DENVER — So I get this call from Hollywood, and as you might expect, the producers want me to star in a football movie, "The Game Plan."
They tell me they're going to fly me to Boston, put me in a fancy hotel, food, wine, makeup, wardrobe, the whole bit.
Right away I figure it's some movie starring Salma Hayek, and she knows who she wants to play her love interest, but then they tell me they're just looking for someone to play the role of a sportswriter.
Anyone who has read Page 2 knows that'll be a stretch, but I tell them I think I can make like one of those screamers on "Around the Horn," and they tell me it's not going to be a speaking part.
Instead they intend to have Kyra Sedgwick ("The Closer"), Roselyn Sanchez ("Without a Trace") and The Rock (can't remember anything he has done) do all the talking, so I tell them I'm not interested unless they rewrite the script.
I'm taking a risk, maybe ending my movie career, but learning that Charley Steiner already has had a speaking part in a movie, producers can't be that picky about who talks and who doesn't. I don't care for monster flicks, so I must've missed Charley's movie.
"I was in America's Sweethearts," he says.
OK, so you didn't play one of the main two characters....
"Julia Roberts and Catherine Zeta-Jones were in it," Steiner says, and when I ask him who is prettier, he says, "I'm a Julia guy," which explains why most of us can see the same game, and he sees things very differently.
"They ought to have you interview The Rock like you interview us," Brad Penny suggests.
"It's a Disney movie," I tell him.
"I understand why they haven't given you a speaking part."
But I get a call later, and the movie folks have given me a line to say. Well, to be accurate, a word to say.
Chip Namias, the sports publicist for the movie, says I'll be in a scene with a couple of other "hacks" (sportswriters) and Jim Gray. If you're going to refer to sportswriters as hacks, my gosh, I wonder how he refers to Gray?
Namias says The Rock will play a football coach named Joe, and walking out of a press conference a group of reporters will follow him.
Chicago sportswriter Jay Mariotti was going to be one of those sportswriters, but I'm guessing when he learned he might have to talk to the coach, he pulled out. (At least Ozzie Guillen will enjoy that line.)
I've been told my character's name in the movie will be "sportswriter No. 3," which has a ring to it, and as we're walking out of the news conference -- the camera moving in for my close-up -- I'll deliver my line, maybe pausing for effect before I say, "Joe."
THERE'S A good chance I might improvise. Yelling "stop" seems more in line with what I do on Page 2.
"You're going to have to do what director Andy Fickman says," Namias insists, and keeping in mind Fickman has directed, "She's the Man," "Reefer Madness: The Movie Musical," and "Who's Your Daddy?" I can't imagine someone improving a one-word line is going to ruin the picture.
I stop by the Dodgers clubhouse for advice, though, and check with Vin Scully, a well-known actor.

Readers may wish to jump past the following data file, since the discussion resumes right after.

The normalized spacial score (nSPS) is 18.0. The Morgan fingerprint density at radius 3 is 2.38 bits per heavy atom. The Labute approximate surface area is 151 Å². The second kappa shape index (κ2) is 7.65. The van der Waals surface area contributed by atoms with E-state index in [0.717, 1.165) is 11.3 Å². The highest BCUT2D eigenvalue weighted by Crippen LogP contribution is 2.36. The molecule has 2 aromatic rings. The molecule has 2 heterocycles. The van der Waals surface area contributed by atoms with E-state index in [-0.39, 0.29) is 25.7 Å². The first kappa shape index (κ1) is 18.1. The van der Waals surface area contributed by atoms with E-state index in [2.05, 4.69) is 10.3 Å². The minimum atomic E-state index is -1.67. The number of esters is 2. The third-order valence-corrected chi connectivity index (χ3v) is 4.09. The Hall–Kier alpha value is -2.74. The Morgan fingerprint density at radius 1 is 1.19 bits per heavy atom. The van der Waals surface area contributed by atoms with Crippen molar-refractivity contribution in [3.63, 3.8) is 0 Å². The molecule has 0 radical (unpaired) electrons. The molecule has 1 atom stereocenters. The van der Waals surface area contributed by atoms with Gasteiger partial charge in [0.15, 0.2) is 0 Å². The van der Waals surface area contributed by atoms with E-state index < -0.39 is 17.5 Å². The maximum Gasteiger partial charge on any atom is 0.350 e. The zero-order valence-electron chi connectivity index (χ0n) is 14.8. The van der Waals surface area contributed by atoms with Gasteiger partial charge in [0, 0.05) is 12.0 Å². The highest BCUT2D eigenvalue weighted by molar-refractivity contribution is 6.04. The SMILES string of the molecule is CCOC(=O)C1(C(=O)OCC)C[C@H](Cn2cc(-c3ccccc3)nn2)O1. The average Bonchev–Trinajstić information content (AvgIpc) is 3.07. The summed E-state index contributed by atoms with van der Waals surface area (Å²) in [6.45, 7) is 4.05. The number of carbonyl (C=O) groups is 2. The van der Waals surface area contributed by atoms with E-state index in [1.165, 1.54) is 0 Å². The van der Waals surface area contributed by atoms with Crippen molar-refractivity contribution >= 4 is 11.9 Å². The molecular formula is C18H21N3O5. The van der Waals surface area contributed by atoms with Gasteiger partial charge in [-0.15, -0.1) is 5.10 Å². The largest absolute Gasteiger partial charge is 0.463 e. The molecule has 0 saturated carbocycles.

Without hesitation, Scully waves his hand forward, like he's auditioning for the part, and yells, "Go," instead of "Joe." He's so convincing, I thought for a minute there I was going to have to tell Andre Ethier that Scully wasn't yelling at him to leave the clubhouse.
I KNOW what you're thinking. It's all going to end up on the cutting-room floor, but that's why I have one more demand. I tell the producers they must donate $10,000 to Mattel Children's Hospital at UCLA if they cut me out of the picture.
And they agree.
So at this point there is only one thing standing between me and a walk down the red carpet as an actor: the Dodgers.
If the Dodgers continue to win and advance to the National League championship series beginning the week of Oct. 9, I'll have to stay with them -- keeping me from Boston and ending my movie career.
I went to the Dodgers' clubhouse to let the guys know what was on the line, figuring I've been with them all year and maybe they might want to return the favor. They can always win next year, as bad as the National League continues to be.
But talk about incentive. One by one they seemed more interested in ending a movie career than maybe getting free passes.
I could do that for you, I tell Kenny Lofton, and at first he doesn't know what to say. "What?" he says. "Huh," he adds. "Movie passes," he continues.
"So you want us to throw it, so you can be in a movie?" says Jeff Kent, understandably peeved, because he auditioned for a movie a few years back and didn't get the part. They apparently weren't casting the role for a villain.
"Come to your senses," says J.D. Drew.
"Your movie career is over," says one of the Dodgers coaches, and I'd tell you which one, but I was acting as if I didn't hear it because that's what we actors do -- work on our craft when we can.
The guys then took the field, polishing off the Rockies, while the Padres were losing, and would you believe this -- the way things are going, the Dodgers could win the division. That would probably give them home-field advantage in the first round -- making it much easier to advance to the championship series.
And there goes the movie role, leaving me with nothing to say to The Rock other than, "Say it ain't so, Joe."
\o7T.J. Simers can be reached at firstname.lastname@example.org. To read previous columns by Simers, go to latimes.com/simers.